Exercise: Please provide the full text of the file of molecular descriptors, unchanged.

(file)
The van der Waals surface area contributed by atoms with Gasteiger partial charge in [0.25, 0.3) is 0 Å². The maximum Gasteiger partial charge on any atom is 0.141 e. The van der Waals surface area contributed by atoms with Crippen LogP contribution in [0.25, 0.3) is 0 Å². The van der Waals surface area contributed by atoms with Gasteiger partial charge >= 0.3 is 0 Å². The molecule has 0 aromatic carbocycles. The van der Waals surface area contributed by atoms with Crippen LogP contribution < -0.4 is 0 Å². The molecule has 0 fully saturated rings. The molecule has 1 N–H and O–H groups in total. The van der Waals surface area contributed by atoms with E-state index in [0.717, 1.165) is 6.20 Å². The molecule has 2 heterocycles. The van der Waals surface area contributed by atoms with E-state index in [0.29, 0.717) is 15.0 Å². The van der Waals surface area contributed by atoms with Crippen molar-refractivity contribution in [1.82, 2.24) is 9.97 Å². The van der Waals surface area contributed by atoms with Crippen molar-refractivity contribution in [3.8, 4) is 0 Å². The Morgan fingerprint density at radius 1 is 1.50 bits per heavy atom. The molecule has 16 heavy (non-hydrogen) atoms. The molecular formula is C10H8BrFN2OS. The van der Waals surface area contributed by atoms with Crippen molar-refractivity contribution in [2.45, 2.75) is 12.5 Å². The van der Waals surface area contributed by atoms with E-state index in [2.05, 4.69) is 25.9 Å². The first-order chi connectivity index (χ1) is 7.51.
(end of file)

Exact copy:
The van der Waals surface area contributed by atoms with Gasteiger partial charge in [0.25, 0.3) is 0 Å². The maximum Gasteiger partial charge on any atom is 0.141 e. The van der Waals surface area contributed by atoms with Crippen LogP contribution in [0.25, 0.3) is 0 Å². The van der Waals surface area contributed by atoms with Gasteiger partial charge >= 0.3 is 0 Å². The molecule has 0 aromatic carbocycles. The van der Waals surface area contributed by atoms with Crippen LogP contribution < -0.4 is 0 Å². The molecule has 0 fully saturated rings. The molecule has 1 N–H and O–H groups in total. The van der Waals surface area contributed by atoms with E-state index in [0.717, 1.165) is 6.20 Å². The molecule has 2 heterocycles. The van der Waals surface area contributed by atoms with E-state index in [0.29, 0.717) is 15.0 Å². The van der Waals surface area contributed by atoms with Crippen molar-refractivity contribution in [1.82, 2.24) is 9.97 Å². The van der Waals surface area contributed by atoms with Crippen molar-refractivity contribution in [3.8, 4) is 0 Å². The Morgan fingerprint density at radius 1 is 1.50 bits per heavy atom. The molecule has 16 heavy (non-hydrogen) atoms. The molecular formula is C10H8BrFN2OS. The van der Waals surface area contributed by atoms with Crippen molar-refractivity contribution in [2.45, 2.75) is 12.5 Å². The van der Waals surface area contributed by atoms with E-state index in [2.05, 4.69) is 25.9 Å². The first-order chi connectivity index (χ1) is 7.51.